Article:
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Discussion Starter · #1 ·
Ok, I was reading the specs on some bikes and ran across these words. If you know what they are please tell me what they mean and what exactly they do. Also, what should I look for when looking at these?

1. Rake / Trail


2. Compression Ratio


3. Bore X Stroke
 

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Rake/Trail is (if I recall and translate correctly) something with your front tire.
Rake is the angle your forks are set (not sure about this though),
Trail is the difference between the center of your wheel above ground and the contact patch of your tire.

Compression Ratio-
When the piston moves up, and the valves are shut, the air/fuel mixture in the cylinder is compressed.
12:1 Means: you have 12x the atmospheric pressure than your surroundings.

Stroke X Bore = Displacement.

Stroke is how much the piston moves up and down, Bore is the width of your cylinder. As you may recall from school, space is area * height.
To calculate the area, you need also the number Pi for bore is only the diameter.
 

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What do you need these numbers for?

Stroke X Bore e.g. affects the tolerated rpms of your bike-

A 600 supersport has a large Bore and small stroke, so it revs higher.

A Harley hardly revs, for it has a huge stroke and small bore.

Rake/Trail affects handling and stability, in various means.

Compression ratio determines which fuel you need.


You don't need the numbers.
Rake/Trail manifests in handling so you better ride a bike instead of looking at the numbers (they are not everything that affects handling anyway).

Stroke X Bore you won't change- so don't look at it. Instead look at the torque curve (most important), powercurve and the redline.
That tells you more about how the engine will feel like.

Compression Ratio you might want to check to see if the piston rings still seal- maybe after 60.000kms or so. Before that look in your manual what fuel you bike runs on.
 

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[ QUOTE ]
specialsymbol said:
Compression Ratio-
When the piston moves up, and the valves are shut, the air/fuel mixture in the cylinder is compressed.
12:1 Means: you have 12x the atmospheric pressure than your surroundings.


[/ QUOTE ]
I don't think that is correct, the 12x the atomopheric pressure than your surroundings...maybe your saying the same thing as (since im tired whild reading this) that the volume inside the combustion chamber when the piston is at BDC (bottom dead center) of its rotation is 12 time greater than the volume inside the combustion chamber when the piston is at TDC (top dead center) of its rotation. I don't think it has anything to do with pressure per say, just how much the gas/air is being compressed ya know. Then again maybe its the same thing as you were saying.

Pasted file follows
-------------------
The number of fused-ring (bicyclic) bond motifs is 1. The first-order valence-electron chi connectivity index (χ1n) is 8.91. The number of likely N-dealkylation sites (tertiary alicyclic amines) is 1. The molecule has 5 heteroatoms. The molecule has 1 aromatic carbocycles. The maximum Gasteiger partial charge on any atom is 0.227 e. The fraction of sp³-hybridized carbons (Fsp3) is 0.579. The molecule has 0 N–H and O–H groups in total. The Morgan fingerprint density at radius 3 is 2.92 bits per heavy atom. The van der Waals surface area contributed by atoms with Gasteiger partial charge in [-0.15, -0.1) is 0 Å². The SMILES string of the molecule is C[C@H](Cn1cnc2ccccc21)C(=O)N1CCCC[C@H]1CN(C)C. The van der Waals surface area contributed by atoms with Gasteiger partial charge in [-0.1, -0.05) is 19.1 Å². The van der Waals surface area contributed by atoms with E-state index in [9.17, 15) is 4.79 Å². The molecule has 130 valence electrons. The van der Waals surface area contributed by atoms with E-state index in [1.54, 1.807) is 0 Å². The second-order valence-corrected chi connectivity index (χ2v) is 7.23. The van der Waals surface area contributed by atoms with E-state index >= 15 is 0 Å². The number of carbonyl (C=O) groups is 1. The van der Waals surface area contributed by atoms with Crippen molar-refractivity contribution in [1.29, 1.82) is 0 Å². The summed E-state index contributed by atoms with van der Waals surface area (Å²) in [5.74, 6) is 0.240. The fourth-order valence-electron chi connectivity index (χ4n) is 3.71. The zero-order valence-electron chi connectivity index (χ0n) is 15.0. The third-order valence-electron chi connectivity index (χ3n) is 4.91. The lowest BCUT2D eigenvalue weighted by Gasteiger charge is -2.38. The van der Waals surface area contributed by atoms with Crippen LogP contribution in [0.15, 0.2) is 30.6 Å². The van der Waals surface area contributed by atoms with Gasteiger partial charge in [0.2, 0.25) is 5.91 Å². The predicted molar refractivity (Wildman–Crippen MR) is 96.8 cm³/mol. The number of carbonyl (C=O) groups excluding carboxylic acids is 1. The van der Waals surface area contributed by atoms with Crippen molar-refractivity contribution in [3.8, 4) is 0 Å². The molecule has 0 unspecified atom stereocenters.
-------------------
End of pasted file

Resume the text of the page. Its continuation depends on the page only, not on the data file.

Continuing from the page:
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First of all.... Google is your friend.

1. Rake / Trail - Rake is the angle of the forks with respect to vertical. The smaller the angle (nearer to vertical, generally termed "steeper") the easier it is to turn the bike. A bike that is easier to turn is also generally less stable.

Trail - draw a line down along the forks and extend it to the ground in front of the rear tire. The distance between this point and where the front tire touches the ground is trail. Trail is the lever arm that when combined with the force of the front tire on the road, generates the torque that makes the front wheel want to go straight. It's related to trail... in general terms a steeper rake produces a smaller trail number.

2. Compression Ratio is the ratio of combustion chamber volume to total volume.
R = (volume displaced + combustion chamber volume) / combustion chamber volume

Compression ratio is one measure of the efficiency of an engine. The relationships are fairly complex but generally, higher compression ratio = higher power output for a given engine size.

3. Bore X Stroke - Bore is the diamter of each piston. Stroke is the linear distance the piston moves from top to bottom. These are used to calculate the displacement of an engine. Volume displaced = pi/4 * stroke * bore^2
 

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[ QUOTE ]
1slowF3 said:
Compression Ratio is the ratio of combustion chamber volume to total volume.
R = (volume displaced + combustion chamber volume) / combustion chamber volume.

[/ QUOTE ]
That sure is a much easier way of saying it lol
 

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But what does he need this information for? Is there anything you can do with it?
 

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[ QUOTE ]
specialsymbol said:
But what does he need this information for? Is there anything you can do with it?

[/ QUOTE ]

What does he need this information for? I've no idea.

What can he do with it? If you're a racer or designer then these things mean something to you. For the rest of us there are many, many other factors that go into the total package of chassis response and power output. So other than just to compare one bike to another in very general terms and perhaps feel a bit more knowledgeable... not much? :crazy:
 

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Discussion Starter · #12 ·
I was just wanting to know what they meant. I always saw those terms and numbers on a spec sheet for a bike, but I had no clue what they were for. Thanks for all the help guys
 
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